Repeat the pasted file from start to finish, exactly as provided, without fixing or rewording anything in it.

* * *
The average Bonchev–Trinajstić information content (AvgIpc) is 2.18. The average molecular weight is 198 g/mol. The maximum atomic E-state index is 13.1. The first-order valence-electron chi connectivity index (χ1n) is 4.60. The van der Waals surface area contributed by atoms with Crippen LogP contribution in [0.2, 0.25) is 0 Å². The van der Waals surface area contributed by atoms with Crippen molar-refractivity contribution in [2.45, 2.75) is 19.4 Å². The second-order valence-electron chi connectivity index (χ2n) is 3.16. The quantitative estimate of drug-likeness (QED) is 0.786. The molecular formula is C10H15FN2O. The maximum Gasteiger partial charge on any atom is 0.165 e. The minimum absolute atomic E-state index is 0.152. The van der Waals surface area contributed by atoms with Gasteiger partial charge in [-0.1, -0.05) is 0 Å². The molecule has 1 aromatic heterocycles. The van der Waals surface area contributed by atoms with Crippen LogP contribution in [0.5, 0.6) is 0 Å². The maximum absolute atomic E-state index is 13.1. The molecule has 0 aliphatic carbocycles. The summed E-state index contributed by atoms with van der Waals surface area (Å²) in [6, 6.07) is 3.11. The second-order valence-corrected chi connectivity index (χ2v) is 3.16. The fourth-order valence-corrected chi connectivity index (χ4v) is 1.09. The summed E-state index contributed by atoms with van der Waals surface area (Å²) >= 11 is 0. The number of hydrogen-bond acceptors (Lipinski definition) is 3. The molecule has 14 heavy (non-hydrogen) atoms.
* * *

The average Bonchev–Trinajstić information content (AvgIpc) is 2.18. The average molecular weight is 198 g/mol. The maximum atomic E-state index is 13.1. The first-order valence-electron chi connectivity index (χ1n) is 4.60. The van der Waals surface area contributed by atoms with Crippen LogP contribution in [0.2, 0.25) is 0 Å². The van der Waals surface area contributed by atoms with Crippen molar-refractivity contribution in [2.45, 2.75) is 19.4 Å². The second-order valence-electron chi connectivity index (χ2n) is 3.16. The quantitative estimate of drug-likeness (QED) is 0.786. The molecular formula is C10H15FN2O. The maximum Gasteiger partial charge on any atom is 0.165 e. The minimum absolute atomic E-state index is 0.152. The van der Waals surface area contributed by atoms with Gasteiger partial charge in [-0.1, -0.05) is 0 Å². The molecule has 1 aromatic heterocycles. The van der Waals surface area contributed by atoms with Crippen LogP contribution in [0.5, 0.6) is 0 Å². The maximum absolute atomic E-state index is 13.1. The molecule has 0 aliphatic carbocycles. The summed E-state index contributed by atoms with van der Waals surface area (Å²) in [6, 6.07) is 3.11. The second-order valence-corrected chi connectivity index (χ2v) is 3.16. The fourth-order valence-corrected chi connectivity index (χ4v) is 1.09. The summed E-state index contributed by atoms with van der Waals surface area (Å²) >= 11 is 0. The number of hydrogen-bond acceptors (Lipinski definition) is 3. The molecule has 14 heavy (non-hydrogen) atoms.